To start your 4.3 Liter engine:
1. Without pushing the accelerator pedal, turn your ignition key to “Start.”
When the engine starts, let go of the key.The idle speed will go down
as your engine gets warm.
NOTICE:
Holding yourkey in “Start” for longer than
15 seconds at a time
will cause your battery to be drained much
sooner. And the
excessive heat can damage your starter
motor.
2. If it doesn’t start right away, hold your key in “Start.”
If it doesn’t start
in three seconds, push
the accelerator pedal about one-quarterof the
way down for 12 more seconds, or untilit starts.
3. If your engine still won’t start (or starts but then stops),it could be
flooded with too much gasoline.
Try this:
Wait 15 seconds to let the starter motor cool down. Then push your
accelerator pedal all the way to the floor.
Hold it there. Then, hold the
key in “Start”for no more than ten seconds. This clears the extra
gasoline from the engine.
If the engine still doesn’t start, wait another 15 seconds and
do it all
again.
When the engine starts, let goof the key andthe accelerator pedal.
2-13
NOTICE:
Your engine is designed to workwith the electronics in your
vehicle. If you add electrical parts oraccessories, you could
change theway the fuel injection system operates. Before adding
electrical equipment, checkwith your dealer. If you don’t, your
engine might not performproperly.
If you ever have to have your
vehicle towed, see the partof this
manual thattells how to doit without damaging yourvehicle.
See “Towing Your Vehicle”in theIndex.
Driving Through Deep Standing Water
NOTICE:
If you drive too quickly through deep puddlesor standing water,
water cancome in through yourengine’s air intake andbadly
damage yourengine. If you can’t avoid deep puddles
or standing
water, drive through them very
slowly.
Engine Coolant Heater (Engine Block Heater)
(Option)
2.2 Liter
1. Engine coolant heater cordcap
2. Engine coolant heater cordclip
2- 14
i
4.3 Liter
1. Engine coolant heatercord cap
2. Engine coolant heater cord strap
In very cold weather,0°F (-18 "C) or colder, the engine coolant heater can
help. You'll get easier starting and better
fuel ec-onomy during engine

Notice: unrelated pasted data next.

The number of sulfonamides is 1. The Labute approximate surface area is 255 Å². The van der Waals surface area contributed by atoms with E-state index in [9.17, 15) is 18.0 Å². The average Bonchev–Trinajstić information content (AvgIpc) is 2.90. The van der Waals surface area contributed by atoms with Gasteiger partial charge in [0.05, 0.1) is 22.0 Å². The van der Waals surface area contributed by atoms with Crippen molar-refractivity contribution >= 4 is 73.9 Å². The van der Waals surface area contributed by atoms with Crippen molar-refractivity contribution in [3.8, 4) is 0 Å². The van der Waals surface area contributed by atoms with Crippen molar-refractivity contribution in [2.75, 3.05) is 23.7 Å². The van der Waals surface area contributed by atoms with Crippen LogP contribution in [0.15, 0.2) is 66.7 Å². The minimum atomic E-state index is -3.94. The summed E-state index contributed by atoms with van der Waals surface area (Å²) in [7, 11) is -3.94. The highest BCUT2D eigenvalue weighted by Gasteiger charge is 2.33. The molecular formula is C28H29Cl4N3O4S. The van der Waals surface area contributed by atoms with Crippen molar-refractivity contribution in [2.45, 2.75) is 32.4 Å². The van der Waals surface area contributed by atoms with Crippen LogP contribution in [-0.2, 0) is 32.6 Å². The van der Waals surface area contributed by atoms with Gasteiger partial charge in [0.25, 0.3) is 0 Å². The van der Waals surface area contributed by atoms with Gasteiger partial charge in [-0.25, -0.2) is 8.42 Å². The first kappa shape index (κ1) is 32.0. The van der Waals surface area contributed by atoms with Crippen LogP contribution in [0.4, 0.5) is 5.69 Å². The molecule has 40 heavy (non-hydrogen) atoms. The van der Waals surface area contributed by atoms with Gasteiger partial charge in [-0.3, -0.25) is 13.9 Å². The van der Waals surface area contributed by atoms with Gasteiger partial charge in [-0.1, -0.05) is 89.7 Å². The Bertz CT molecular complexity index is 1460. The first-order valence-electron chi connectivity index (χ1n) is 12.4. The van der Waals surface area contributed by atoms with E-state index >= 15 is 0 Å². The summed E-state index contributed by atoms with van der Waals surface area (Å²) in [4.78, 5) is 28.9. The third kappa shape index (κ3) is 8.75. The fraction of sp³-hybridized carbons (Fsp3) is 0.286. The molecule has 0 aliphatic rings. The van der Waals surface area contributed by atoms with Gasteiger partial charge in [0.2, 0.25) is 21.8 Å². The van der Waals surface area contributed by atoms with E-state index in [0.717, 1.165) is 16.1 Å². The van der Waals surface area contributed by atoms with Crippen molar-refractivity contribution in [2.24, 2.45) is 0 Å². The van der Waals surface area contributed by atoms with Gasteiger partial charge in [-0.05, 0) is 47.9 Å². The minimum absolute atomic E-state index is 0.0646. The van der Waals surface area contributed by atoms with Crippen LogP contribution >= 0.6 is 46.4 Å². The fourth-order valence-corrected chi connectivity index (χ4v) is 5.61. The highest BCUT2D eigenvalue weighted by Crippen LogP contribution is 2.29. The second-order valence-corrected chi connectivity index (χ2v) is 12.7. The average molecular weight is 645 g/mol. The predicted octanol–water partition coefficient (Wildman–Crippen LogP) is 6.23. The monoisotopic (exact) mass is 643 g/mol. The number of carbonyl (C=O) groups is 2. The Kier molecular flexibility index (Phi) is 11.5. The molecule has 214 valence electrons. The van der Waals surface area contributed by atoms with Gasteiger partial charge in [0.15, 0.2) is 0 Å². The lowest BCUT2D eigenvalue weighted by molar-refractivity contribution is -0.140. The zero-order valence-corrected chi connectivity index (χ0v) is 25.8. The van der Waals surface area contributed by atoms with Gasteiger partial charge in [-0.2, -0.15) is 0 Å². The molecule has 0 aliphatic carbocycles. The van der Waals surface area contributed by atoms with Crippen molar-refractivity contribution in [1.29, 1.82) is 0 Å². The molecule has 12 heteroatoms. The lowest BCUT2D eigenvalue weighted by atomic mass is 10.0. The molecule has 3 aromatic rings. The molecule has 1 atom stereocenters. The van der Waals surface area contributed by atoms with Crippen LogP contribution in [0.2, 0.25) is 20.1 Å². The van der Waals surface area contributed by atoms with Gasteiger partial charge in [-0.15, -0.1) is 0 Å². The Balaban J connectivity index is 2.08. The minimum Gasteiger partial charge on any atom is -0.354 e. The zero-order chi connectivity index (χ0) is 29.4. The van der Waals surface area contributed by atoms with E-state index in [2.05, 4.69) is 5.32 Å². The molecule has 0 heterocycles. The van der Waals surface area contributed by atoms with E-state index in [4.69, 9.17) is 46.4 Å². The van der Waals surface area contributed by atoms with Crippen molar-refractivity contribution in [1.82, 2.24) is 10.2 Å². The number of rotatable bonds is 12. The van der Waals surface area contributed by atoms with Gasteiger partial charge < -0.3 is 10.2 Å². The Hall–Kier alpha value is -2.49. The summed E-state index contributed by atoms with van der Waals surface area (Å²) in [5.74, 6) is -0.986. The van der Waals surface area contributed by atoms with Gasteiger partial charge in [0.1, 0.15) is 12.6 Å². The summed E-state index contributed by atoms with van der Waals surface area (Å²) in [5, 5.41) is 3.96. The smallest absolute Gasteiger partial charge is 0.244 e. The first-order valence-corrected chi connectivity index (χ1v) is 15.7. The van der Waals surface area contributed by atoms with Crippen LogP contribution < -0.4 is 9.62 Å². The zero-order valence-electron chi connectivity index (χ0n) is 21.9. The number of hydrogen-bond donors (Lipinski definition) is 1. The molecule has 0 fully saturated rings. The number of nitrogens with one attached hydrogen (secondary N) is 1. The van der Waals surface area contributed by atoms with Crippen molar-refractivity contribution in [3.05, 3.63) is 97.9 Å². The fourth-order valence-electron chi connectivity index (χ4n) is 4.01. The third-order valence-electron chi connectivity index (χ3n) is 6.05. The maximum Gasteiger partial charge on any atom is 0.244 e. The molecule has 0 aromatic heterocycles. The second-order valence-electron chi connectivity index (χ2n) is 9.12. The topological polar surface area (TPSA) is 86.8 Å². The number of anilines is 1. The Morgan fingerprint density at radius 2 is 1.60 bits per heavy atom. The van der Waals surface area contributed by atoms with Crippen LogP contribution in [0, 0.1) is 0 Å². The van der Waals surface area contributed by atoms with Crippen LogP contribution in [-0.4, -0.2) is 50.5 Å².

warm-up. Usually, the coolant heater should be pluggedin a minimum of
four hours prior to starting your vehicle.
To use the coolant heater:
1. Turn off the engine.
2. Open the hood and unwrap the electrical cord.
3. Plug it into a normal, grounded 110-volt outlet.
I NOTICE:
After you've used the coolant heater,
be sure to store the cord as
If vou
it was before to keepit away from moving engine parts.
don't, it could be damaged.
2-15
I
How long should you keep the coolant heater plugged
in? The answer
depends on the weather, the kindof oil you have, and some other
things.
Instead of trying to list everything here, we ask that you contact
GMa
dealer in the area where you’ll
be parking your vehicle. The dealer can give
you the best advicefor that particular area.
Automatic Transmission
I
There are several
different positionsfor
your shift lever.
P (Park)
This locks your rear wheels. It’s the best position to use when you start
your engine because your vehicle can’t move easily.
2- 16
R (Reverse)
Use this gear to back
up.
NOTICE:
Shifting to “R” (Reverse) while your vehicle
is moving forward
could damage your transmission. Shift to
“R” (Reverse) only
after your vehicleis stopped.
To rock your vehicle back andforth to get out of snow, ice or sand
without damaging your transmission,see T f You’re Stuck In Sand,
Mud, Ice or Snow” in the hdex.
N (Neutral)
In this position, your engine doesn’t
connect with the wheels. To restart
when you’re already moving,use “ N ’ (Neutral) only. Also, use“N”
(Neutral) when your vehicle is being towed.
2- 17
NOTICE:
Damage to your transmission caused by shifting out
of “P”
(Park) or“N” (Neutral) with the engine racing isn’t covered by
your warranty.
@ (Overdrive)
This position isfor normal driving.If you need morep rer f _r
passing, and you’re:
.
-
Going less than about35 mph (56 ludh), push your accelerator